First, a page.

NEW YORK -- "In the Motherhood," a just-announced series of webisodes created by MindShare Entertainment for Sprint and Unilever that will air over the next few months, will try to take both branded entertainment and user-generated content to another level just as consumers' appetite for video on demand grows.
The five-episode web series follows Kim, played by Leah Remini, who's coming off her nine-year run on the CBS hit comedy "King of Queens," and her two friends, Heather and Maria. Their escapades as busy moms and wives are based on stories submitted by consumers at InTheMotherhood.com that are then selected for development and worked into a webisode script by Hollywood writers and directed by TV director Peter Lauer ("Malcolm in the Middle").
The website invites moms to share experiences such as their child's worst public meltdown or their funniest mother-in-law child-rearing advice.
Taking UGC to a new level
"Consumer-generated content is usually created by consumers and put on the web," said David Lang, managing partner, MindShare Entertainment, who was the primary architect of the deal. "We've taken it to a new level by marrying moms' stories with professional screenwriters and top-name talent."
Moms can participate in the story-selection process by voting for their favorite submissions online.
Mr. Lang collaborated closely with Margaret Clerkin, CEO of MindShare Interaction North America, to build "In the Motherhood" as an online community on MSN featuring entertainment content.
"Our clients Sprint and Unilever told us they wanted to build a better connection with moms. Our research told us that moms spend a lot of time online," Ms. Clerkin said. "So that's where we need to be."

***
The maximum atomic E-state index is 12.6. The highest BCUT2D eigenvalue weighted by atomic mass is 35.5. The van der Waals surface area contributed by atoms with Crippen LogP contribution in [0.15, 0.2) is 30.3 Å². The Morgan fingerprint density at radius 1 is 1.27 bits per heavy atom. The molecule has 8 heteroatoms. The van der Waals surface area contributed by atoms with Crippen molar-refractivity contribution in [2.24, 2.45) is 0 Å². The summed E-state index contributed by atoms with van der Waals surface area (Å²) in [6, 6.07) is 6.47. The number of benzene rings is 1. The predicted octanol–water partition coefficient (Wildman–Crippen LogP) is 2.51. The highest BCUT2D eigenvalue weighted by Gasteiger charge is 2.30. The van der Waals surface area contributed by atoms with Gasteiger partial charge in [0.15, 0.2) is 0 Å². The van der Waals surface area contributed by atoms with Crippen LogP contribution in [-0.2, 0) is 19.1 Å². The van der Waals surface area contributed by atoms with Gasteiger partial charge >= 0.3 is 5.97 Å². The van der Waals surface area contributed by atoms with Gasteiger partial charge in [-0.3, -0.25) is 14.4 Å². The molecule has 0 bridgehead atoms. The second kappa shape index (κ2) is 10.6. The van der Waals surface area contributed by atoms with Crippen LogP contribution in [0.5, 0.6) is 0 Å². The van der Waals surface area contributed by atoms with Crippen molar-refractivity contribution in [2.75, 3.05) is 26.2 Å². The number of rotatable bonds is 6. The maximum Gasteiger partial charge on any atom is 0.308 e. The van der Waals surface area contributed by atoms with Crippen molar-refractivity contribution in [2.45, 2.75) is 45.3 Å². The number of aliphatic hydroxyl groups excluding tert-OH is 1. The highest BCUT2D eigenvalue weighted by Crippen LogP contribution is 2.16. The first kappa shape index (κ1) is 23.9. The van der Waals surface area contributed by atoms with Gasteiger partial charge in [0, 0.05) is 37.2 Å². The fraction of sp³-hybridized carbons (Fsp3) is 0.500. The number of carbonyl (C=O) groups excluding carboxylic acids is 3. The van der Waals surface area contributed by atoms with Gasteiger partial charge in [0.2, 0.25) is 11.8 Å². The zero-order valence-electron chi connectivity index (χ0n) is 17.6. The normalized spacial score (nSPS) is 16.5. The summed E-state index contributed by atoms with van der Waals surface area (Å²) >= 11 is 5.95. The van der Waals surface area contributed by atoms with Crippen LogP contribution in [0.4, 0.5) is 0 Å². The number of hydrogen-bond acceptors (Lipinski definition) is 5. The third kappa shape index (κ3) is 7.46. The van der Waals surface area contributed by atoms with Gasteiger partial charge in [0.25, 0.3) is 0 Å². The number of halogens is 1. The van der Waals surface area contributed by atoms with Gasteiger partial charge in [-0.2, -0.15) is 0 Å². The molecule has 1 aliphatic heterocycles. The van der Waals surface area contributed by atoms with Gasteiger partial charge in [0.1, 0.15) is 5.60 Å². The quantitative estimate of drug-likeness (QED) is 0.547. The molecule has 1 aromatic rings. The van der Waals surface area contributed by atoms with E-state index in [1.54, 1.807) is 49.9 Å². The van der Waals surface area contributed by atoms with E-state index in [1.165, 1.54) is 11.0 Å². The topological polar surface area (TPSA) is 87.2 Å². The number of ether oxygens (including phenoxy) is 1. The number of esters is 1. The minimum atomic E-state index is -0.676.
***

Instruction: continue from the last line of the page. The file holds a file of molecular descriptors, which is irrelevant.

Developing an online community
Another goal, besides keeping moms entertained, was to develop an online community that offered the sort of support system of days gone by when moms chatted over backyard fences.
"Our research showed that the internet -- and online sites and communities -- is today's version of over-the-fence relationships. We wanted to tap into it, and offer moms something funny and empowering," Ms. Clerkin said.
One of the benefits of video and web as media channels is the ability to track viewer activity. Moms who participate in the community must register online, which entails handing over some personal data such as e-mail addresses. And as with any online advertising program, the marketers analyze the connection between the program's life and retail sales; they also get details on participants' online activities.
For Unilever's Suave, which is a financial partner in the project and owns the rights with Sprint to the creative content, the "effort is really about helping to forge an emotional connection with our mom target -- showing her that we understand and appreciate her life, both as a mom and as a woman," Unilever spokeswoman Heather Mitchell said.
Suave products integrated into episodes
Suave products will be integrated into the webisodes. One of characters, Heather -- described on the site as a divorced, working mom who peaked too soon in her younger days and now can't believe how her life has turned out -- is based on a Suave consumer, Ms. Mitchell said. "She knows it's important not to forget herself in the bottom of the laundry basket and to put herself on the to-do list once in a while."
Sprint will use the webisodes to promote Sprint TV, Sprint Navigation service, the Sprint Music Store and its pricing plans. Because viewers can watch the webisodes using Sprint TV, a service that allows mobile customers to access content on Sprint Power Vision phones, the wireless carrier also is a distribution partner. A spokesman wouldn't comment on how much the company paid for its involvement, saying only, "We've dedicated significant time and effort to making 'Motherhood' a success."
"In the Motherhood," which launched April 17 on MSN and runs thorough June, took almost a year to produce. Bringing together the deal's many components -- crafting brand messages and positions for Suave and Sprint; working in the "Ellen DeGeneres Show," which will air clips of the five websides; and teaming with Hollywood directors and screenwriters -- was like a "three-dimensional puzzle," said Mr. Lang, whose other branded-entertainment credits include creating webisodes starring Felicity Huffman of "Desperate Housewives" to promote Dove's Calming Nights.
"We wanted to make the experience as rich as possible to get people to engage," Ms. Clerkin said.